@JEEIII, I was doing some reading last night and after Mark retired he tried all of that stuff he mentioned doing in the article, and realized he was actually a better driver than an engineer and team manager. That F1 bug is a dangerous bug to get, a lot of drivers have either met their demise or it ended up ruining their career either physically or emotionally. Mansell left CART as the best, he returned to F1 and left a broken man. I don't think Michael Andretti was ever the same after he returned from F1, some say the same for Mario.

@JAC/Tom: Did we ever figure out if that Carolina Cooler car was indeed "the" BA car??? I would be SHOCKED if BA had built a Chevelle with rear steer in it. Bobby was SO anti rear steer it would be shocking to think he would have built a rear steer car at HIS shop.

@JAC: Sorry to have impeded progress on your Galaxie... Those detailed pictures of the disc brakes and the huge gap between the rotor and rim had to have been a massive advantage (an unfair advantage perhaps???), the disc would have been out in the cool air. Did Mark ever race the Matador in these colors??? Hadn't Donnie drove the car initially??? Was the Penske/AMC deal what fell through with Bobby and Ralph near the end of '72???
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C5HM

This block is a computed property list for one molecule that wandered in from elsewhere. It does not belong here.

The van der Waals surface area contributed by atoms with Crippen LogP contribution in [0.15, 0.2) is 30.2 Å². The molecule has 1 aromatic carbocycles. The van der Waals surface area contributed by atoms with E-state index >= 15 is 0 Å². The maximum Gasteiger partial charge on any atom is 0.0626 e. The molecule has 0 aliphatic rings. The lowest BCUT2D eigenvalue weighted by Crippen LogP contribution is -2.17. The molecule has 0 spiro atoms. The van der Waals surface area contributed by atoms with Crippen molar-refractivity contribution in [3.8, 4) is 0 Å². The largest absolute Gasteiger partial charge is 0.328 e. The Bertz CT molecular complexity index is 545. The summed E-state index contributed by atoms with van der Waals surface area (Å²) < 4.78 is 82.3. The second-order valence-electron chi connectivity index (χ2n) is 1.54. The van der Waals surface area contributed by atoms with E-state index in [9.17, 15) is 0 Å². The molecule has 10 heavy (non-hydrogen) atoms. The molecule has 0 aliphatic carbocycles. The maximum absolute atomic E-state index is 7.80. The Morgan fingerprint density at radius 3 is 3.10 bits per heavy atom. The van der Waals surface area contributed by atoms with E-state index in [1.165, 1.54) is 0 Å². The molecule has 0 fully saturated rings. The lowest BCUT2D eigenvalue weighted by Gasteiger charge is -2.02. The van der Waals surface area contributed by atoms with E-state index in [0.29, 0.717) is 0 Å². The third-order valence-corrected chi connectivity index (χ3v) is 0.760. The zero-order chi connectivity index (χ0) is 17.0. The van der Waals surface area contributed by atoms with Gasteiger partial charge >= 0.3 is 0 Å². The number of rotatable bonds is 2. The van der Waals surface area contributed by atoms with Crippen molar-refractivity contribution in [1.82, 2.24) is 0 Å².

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PostPosted: Sat Jun 23, 2012 3:21 pm    Post subject: More Ramblers (Troy...this is all YOUR fault!) Reply with quote

Second season (Winning) Riverside livery..

Left/Right fruit cupper tracks in the rear view. Time to put on big boy pants.




Flat head screws on the spoiler??? HMMM

Hey!!! The fruit cuppers never bashed fenders like this???

While I am no big fan of the Kermit the Frog Matadors, here is one cool shot from Daytona testing.


I've got more Matador shots. But I hear an H&M Galaxie calling me...


Hope you guys enjoyed these shots.
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PostPosted: Sat Jun 23, 2012 4:13 pm    Post subject: Reply with quote

Not to hijack the thread but on the "Allison" Chevelle, I haven't examined the actual car up close but I have spoken at length with the person who did most of the restoration in his shop and viewed the restoration album. I doubt it's a genuine Allison GN car but there really wasn't much left on it that was unmolested when it was found.

On the Matador brakes, the H&M wheels wouldn't clear the calipers if they were buried up inside the wheels like they are installed now. That was one reason the Clement 5-slot wheels came into use during '72-'73, they would clear the calipers better.
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BrittB



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PostPosted: Sat Jun 23, 2012 4:19 pm    Post subject: Reply with quote

I've got to find me a JoHann AMC Machine kit now!